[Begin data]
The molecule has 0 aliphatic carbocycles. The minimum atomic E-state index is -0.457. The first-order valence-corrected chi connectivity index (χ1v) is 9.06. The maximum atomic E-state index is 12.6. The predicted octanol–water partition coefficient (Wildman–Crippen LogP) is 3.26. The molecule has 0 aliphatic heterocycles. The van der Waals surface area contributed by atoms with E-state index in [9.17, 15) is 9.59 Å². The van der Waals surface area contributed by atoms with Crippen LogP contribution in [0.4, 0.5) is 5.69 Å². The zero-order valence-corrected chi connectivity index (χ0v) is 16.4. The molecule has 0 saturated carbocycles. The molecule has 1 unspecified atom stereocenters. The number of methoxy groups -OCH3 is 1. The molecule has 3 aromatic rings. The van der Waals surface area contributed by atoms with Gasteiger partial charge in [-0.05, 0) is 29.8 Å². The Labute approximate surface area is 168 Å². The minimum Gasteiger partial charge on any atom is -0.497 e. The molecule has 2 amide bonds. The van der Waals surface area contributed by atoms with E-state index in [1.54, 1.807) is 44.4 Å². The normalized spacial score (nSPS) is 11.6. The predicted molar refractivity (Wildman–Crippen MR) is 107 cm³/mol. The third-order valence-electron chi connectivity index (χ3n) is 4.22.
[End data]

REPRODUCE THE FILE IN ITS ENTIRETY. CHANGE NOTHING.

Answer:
The molecule has 0 aliphatic carbocycles. The minimum atomic E-state index is -0.457. The first-order valence-corrected chi connectivity index (χ1v) is 9.06. The maximum atomic E-state index is 12.6. The predicted octanol–water partition coefficient (Wildman–Crippen LogP) is 3.26. The molecule has 0 aliphatic heterocycles. The van der Waals surface area contributed by atoms with E-state index in [9.17, 15) is 9.59 Å². The van der Waals surface area contributed by atoms with Crippen LogP contribution in [0.4, 0.5) is 5.69 Å². The zero-order valence-corrected chi connectivity index (χ0v) is 16.4. The molecule has 0 saturated carbocycles. The molecule has 1 unspecified atom stereocenters. The number of methoxy groups -OCH3 is 1. The molecule has 3 aromatic rings. The van der Waals surface area contributed by atoms with Gasteiger partial charge in [-0.05, 0) is 29.8 Å². The Labute approximate surface area is 168 Å². The minimum Gasteiger partial charge on any atom is -0.497 e. The molecule has 2 amide bonds. The van der Waals surface area contributed by atoms with E-state index in [1.54, 1.807) is 44.4 Å². The normalized spacial score (nSPS) is 11.6. The predicted molar refractivity (Wildman–Crippen MR) is 107 cm³/mol. The third-order valence-electron chi connectivity index (χ3n) is 4.22.